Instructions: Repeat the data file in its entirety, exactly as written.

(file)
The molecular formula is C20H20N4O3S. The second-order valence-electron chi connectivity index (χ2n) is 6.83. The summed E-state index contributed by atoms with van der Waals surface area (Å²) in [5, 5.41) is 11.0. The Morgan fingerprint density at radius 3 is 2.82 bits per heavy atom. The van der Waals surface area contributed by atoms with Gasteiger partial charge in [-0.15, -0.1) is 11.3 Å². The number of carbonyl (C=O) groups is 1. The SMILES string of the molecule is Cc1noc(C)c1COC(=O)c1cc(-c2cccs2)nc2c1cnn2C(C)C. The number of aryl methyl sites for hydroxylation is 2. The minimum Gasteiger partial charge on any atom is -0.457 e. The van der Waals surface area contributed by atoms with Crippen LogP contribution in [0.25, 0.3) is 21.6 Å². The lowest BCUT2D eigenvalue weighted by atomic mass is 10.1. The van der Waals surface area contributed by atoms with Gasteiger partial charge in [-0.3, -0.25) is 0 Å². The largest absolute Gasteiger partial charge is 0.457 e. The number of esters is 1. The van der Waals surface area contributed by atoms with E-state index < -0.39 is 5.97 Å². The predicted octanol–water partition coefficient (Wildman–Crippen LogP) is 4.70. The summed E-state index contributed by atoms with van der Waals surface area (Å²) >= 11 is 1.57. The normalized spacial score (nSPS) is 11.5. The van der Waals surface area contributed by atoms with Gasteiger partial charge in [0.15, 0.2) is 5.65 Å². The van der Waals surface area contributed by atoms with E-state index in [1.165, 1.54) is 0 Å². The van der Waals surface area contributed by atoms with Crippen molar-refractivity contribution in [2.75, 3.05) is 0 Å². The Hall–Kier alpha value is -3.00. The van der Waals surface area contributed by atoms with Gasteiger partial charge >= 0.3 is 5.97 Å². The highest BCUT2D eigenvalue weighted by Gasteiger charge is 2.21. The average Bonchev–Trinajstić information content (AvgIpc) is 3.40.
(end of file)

The molecular formula is C20H20N4O3S. The second-order valence-electron chi connectivity index (χ2n) is 6.83. The summed E-state index contributed by atoms with van der Waals surface area (Å²) in [5, 5.41) is 11.0. The Morgan fingerprint density at radius 3 is 2.82 bits per heavy atom. The van der Waals surface area contributed by atoms with Gasteiger partial charge in [-0.15, -0.1) is 11.3 Å². The number of carbonyl (C=O) groups is 1. The SMILES string of the molecule is Cc1noc(C)c1COC(=O)c1cc(-c2cccs2)nc2c1cnn2C(C)C. The number of aryl methyl sites for hydroxylation is 2. The minimum Gasteiger partial charge on any atom is -0.457 e. The van der Waals surface area contributed by atoms with Crippen LogP contribution in [0.25, 0.3) is 21.6 Å². The lowest BCUT2D eigenvalue weighted by atomic mass is 10.1. The van der Waals surface area contributed by atoms with Gasteiger partial charge in [-0.3, -0.25) is 0 Å². The largest absolute Gasteiger partial charge is 0.457 e. The number of esters is 1. The van der Waals surface area contributed by atoms with E-state index < -0.39 is 5.97 Å². The predicted octanol–water partition coefficient (Wildman–Crippen LogP) is 4.70. The summed E-state index contributed by atoms with van der Waals surface area (Å²) >= 11 is 1.57. The normalized spacial score (nSPS) is 11.5. The van der Waals surface area contributed by atoms with Gasteiger partial charge in [0.15, 0.2) is 5.65 Å². The van der Waals surface area contributed by atoms with E-state index in [1.165, 1.54) is 0 Å². The van der Waals surface area contributed by atoms with Crippen molar-refractivity contribution in [2.75, 3.05) is 0 Å². The Hall–Kier alpha value is -3.00. The van der Waals surface area contributed by atoms with Gasteiger partial charge >= 0.3 is 5.97 Å². The highest BCUT2D eigenvalue weighted by Gasteiger charge is 2.21. The average Bonchev–Trinajstić information content (AvgIpc) is 3.40.